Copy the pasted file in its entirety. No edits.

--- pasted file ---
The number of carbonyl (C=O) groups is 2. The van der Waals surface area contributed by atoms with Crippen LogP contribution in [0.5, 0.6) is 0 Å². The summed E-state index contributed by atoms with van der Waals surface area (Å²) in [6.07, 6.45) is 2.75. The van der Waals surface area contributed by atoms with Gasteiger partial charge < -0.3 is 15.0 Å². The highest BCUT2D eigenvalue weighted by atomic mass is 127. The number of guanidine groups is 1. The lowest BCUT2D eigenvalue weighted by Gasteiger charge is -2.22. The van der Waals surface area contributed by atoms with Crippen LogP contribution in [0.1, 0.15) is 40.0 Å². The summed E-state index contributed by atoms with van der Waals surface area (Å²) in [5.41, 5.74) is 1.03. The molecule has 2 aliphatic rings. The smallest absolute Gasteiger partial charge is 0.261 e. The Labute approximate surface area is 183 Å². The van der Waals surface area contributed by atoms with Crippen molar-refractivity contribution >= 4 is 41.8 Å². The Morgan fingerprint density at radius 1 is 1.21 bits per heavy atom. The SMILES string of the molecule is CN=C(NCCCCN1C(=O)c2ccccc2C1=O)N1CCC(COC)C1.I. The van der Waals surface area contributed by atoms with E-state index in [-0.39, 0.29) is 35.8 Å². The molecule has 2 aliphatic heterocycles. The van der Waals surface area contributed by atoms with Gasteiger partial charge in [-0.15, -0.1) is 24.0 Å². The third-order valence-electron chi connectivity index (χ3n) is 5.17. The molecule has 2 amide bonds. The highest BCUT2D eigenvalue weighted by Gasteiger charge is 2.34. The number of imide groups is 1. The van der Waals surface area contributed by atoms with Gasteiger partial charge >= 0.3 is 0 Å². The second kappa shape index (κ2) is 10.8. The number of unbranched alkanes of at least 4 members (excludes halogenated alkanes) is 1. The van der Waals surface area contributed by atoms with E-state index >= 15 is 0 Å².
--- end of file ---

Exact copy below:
The number of carbonyl (C=O) groups is 2. The van der Waals surface area contributed by atoms with Crippen LogP contribution in [0.5, 0.6) is 0 Å². The summed E-state index contributed by atoms with van der Waals surface area (Å²) in [6.07, 6.45) is 2.75. The van der Waals surface area contributed by atoms with Gasteiger partial charge < -0.3 is 15.0 Å². The highest BCUT2D eigenvalue weighted by atomic mass is 127. The number of guanidine groups is 1. The lowest BCUT2D eigenvalue weighted by Gasteiger charge is -2.22. The van der Waals surface area contributed by atoms with Crippen LogP contribution in [0.1, 0.15) is 40.0 Å². The summed E-state index contributed by atoms with van der Waals surface area (Å²) in [5.41, 5.74) is 1.03. The molecule has 2 aliphatic rings. The smallest absolute Gasteiger partial charge is 0.261 e. The Labute approximate surface area is 183 Å². The van der Waals surface area contributed by atoms with Crippen molar-refractivity contribution >= 4 is 41.8 Å². The Morgan fingerprint density at radius 1 is 1.21 bits per heavy atom. The SMILES string of the molecule is CN=C(NCCCCN1C(=O)c2ccccc2C1=O)N1CCC(COC)C1.I. The van der Waals surface area contributed by atoms with E-state index in [-0.39, 0.29) is 35.8 Å². The molecule has 2 aliphatic heterocycles. The van der Waals surface area contributed by atoms with Gasteiger partial charge in [-0.15, -0.1) is 24.0 Å². The third-order valence-electron chi connectivity index (χ3n) is 5.17. The molecule has 2 amide bonds. The highest BCUT2D eigenvalue weighted by Gasteiger charge is 2.34. The number of imide groups is 1. The van der Waals surface area contributed by atoms with Gasteiger partial charge >= 0.3 is 0 Å². The second kappa shape index (κ2) is 10.8. The number of unbranched alkanes of at least 4 members (excludes halogenated alkanes) is 1. The van der Waals surface area contributed by atoms with E-state index >= 15 is 0 Å².